Bottom Line: Cartilage hair hypoplasia (CHH) is a rare metaphyseal chondrodysplasia characterized by short stature and short limbs, found primarily in Amish and Finnish populations.Of the cases reviewed, 32 patients had undergone surgery, most commonly to correct genu varum.It is important that the accompanying medical conditions are appreciated and evaluated.

View Article: PubMed Central - PubMed

Affiliation: Department of Pediatric Orthopaedic Surgery, Akron Children's Hospital, Akron, OH, 44308, USA.

ABSTRACT

Purpose: Cartilage hair hypoplasia (CHH) is a rare metaphyseal chondrodysplasia characterized by short stature and short limbs, found primarily in Amish and Finnish populations. Cartilage hair hypoplasia is caused by mutations in the RMRP gene located on chromosome 9p13.3. The disorder has several characteristic orthopaedic manifestations, including joint laxity, limited elbow extension, ankle varus, and genu varum. Immunodeficiency is of concern in most cases. Although patients exhibit orthopaedic problems, the orthopaedic literature on CHH patients is scant at best. The objective of this study was to characterize the orthopaedic manifestations of CHH based on the authors' unique access to the largest collection of CHH patients ever reported.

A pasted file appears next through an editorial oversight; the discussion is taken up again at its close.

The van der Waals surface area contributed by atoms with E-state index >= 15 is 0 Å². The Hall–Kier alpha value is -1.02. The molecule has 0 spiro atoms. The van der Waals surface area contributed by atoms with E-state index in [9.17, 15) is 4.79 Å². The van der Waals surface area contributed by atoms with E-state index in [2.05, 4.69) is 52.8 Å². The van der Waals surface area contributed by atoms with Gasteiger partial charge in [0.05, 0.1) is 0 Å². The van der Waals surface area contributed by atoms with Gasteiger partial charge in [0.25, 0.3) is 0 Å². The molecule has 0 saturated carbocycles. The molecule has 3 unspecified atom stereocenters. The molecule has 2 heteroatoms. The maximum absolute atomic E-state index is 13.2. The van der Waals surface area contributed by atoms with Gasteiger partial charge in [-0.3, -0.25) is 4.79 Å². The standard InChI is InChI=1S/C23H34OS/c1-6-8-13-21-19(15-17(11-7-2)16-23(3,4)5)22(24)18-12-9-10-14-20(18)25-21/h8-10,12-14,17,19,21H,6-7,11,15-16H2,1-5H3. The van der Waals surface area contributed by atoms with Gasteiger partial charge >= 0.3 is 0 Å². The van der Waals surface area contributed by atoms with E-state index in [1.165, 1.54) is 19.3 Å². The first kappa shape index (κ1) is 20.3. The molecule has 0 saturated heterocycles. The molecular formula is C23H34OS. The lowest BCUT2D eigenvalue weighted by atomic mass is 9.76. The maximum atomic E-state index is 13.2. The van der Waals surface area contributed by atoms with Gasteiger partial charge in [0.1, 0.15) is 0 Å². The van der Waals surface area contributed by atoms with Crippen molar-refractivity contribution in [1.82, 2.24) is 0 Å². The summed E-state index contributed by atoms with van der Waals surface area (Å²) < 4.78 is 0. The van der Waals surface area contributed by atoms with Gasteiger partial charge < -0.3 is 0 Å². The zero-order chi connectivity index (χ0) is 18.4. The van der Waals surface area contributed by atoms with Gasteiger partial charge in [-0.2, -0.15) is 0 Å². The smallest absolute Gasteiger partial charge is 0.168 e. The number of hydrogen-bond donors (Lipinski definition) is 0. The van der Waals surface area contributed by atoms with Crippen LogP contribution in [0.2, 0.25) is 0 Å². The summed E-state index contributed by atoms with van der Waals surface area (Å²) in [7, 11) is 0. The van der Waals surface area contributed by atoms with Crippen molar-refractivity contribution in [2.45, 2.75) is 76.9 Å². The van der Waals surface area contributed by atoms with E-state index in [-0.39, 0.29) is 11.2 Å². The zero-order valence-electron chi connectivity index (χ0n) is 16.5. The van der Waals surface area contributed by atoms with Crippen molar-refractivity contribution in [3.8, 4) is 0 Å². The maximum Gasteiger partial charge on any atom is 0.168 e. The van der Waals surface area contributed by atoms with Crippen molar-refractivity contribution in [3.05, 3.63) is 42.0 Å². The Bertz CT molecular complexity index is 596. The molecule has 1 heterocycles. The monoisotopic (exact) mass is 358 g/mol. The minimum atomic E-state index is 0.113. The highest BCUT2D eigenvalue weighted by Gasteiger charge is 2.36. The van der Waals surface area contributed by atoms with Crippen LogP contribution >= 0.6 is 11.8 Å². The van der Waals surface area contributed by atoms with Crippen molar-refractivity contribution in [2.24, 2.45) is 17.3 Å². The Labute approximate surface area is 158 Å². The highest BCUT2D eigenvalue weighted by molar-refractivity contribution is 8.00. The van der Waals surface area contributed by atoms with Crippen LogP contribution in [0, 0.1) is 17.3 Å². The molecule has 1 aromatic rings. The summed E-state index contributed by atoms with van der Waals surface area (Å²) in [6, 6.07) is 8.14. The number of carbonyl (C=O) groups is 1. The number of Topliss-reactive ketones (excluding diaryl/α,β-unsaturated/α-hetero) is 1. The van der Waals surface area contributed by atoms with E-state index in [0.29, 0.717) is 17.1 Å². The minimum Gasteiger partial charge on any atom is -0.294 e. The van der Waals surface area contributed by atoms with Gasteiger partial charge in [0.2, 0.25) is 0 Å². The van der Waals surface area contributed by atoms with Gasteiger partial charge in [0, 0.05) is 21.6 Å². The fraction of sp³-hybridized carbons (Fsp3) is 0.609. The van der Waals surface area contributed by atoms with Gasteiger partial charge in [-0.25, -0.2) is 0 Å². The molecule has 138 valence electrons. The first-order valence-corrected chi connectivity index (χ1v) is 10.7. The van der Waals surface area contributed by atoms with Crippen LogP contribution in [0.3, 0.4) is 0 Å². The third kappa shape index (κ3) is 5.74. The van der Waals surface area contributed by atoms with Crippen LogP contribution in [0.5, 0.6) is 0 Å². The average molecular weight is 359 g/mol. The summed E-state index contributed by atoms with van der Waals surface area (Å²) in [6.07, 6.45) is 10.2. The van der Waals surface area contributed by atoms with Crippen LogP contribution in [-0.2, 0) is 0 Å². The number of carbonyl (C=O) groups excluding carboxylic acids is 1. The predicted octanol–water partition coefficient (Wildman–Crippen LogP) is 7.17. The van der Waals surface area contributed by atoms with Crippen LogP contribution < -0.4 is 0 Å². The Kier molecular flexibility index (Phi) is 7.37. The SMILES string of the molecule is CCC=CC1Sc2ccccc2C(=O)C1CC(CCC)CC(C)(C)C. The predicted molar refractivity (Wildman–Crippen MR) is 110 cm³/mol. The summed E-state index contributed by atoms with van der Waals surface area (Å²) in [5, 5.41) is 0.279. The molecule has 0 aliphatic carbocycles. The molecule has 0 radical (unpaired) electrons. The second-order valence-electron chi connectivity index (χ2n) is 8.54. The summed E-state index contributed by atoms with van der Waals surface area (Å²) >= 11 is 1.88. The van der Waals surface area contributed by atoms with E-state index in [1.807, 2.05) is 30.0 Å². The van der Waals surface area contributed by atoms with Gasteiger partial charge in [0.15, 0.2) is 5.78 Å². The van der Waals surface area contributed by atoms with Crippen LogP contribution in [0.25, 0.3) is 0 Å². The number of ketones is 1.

Methods: The authors examined charts and/or radiographs in 135 cases of CHH. We analyzed the orthopaedic manifestations to better characterize and further understand the orthopaedic surgeon's role in this disorder. In addition to describing the clinical characteristics, we report on our surgical experience in caring for CHH patients.

Results: Genu varum, with or without knee pain, is the most common reason a patient with CHH will seek orthopaedic consultation. Of the cases reviewed, 32 patients had undergone surgery, most commonly to correct genu varum.

Conclusion: This paper characterizes the orthopaedic manifestations of CHH. Characterizing this condition in the orthopaedic literature will likely assist orthopaedic surgeons in establishing a correct diagnosis and appreciating the orthopaedic manifestations. It is important that the accompanying medical conditions are appreciated and evaluated.

No MeSH data available.


Related in: MedlinePlus